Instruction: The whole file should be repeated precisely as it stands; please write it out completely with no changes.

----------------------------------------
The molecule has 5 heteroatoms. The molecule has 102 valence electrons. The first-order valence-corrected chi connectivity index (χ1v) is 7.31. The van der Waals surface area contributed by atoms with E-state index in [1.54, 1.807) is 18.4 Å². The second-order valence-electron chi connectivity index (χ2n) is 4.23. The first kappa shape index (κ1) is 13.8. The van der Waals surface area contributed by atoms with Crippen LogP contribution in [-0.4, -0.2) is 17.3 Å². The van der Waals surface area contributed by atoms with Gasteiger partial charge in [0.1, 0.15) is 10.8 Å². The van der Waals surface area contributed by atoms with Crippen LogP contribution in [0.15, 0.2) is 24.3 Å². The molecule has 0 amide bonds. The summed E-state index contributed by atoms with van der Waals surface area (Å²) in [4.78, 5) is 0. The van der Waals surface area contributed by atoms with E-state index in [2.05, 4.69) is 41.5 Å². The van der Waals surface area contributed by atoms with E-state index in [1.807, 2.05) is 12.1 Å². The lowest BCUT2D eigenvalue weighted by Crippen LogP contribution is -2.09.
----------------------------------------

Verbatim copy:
The molecule has 5 heteroatoms. The molecule has 102 valence electrons. The first-order valence-corrected chi connectivity index (χ1v) is 7.31. The van der Waals surface area contributed by atoms with E-state index in [1.54, 1.807) is 18.4 Å². The second-order valence-electron chi connectivity index (χ2n) is 4.23. The first kappa shape index (κ1) is 13.8. The van der Waals surface area contributed by atoms with Crippen LogP contribution in [-0.4, -0.2) is 17.3 Å². The van der Waals surface area contributed by atoms with Gasteiger partial charge in [0.1, 0.15) is 10.8 Å². The van der Waals surface area contributed by atoms with Crippen LogP contribution in [0.15, 0.2) is 24.3 Å². The molecule has 0 amide bonds. The summed E-state index contributed by atoms with van der Waals surface area (Å²) in [4.78, 5) is 0. The van der Waals surface area contributed by atoms with E-state index in [2.05, 4.69) is 41.5 Å². The van der Waals surface area contributed by atoms with E-state index in [1.807, 2.05) is 12.1 Å². The lowest BCUT2D eigenvalue weighted by Crippen LogP contribution is -2.09.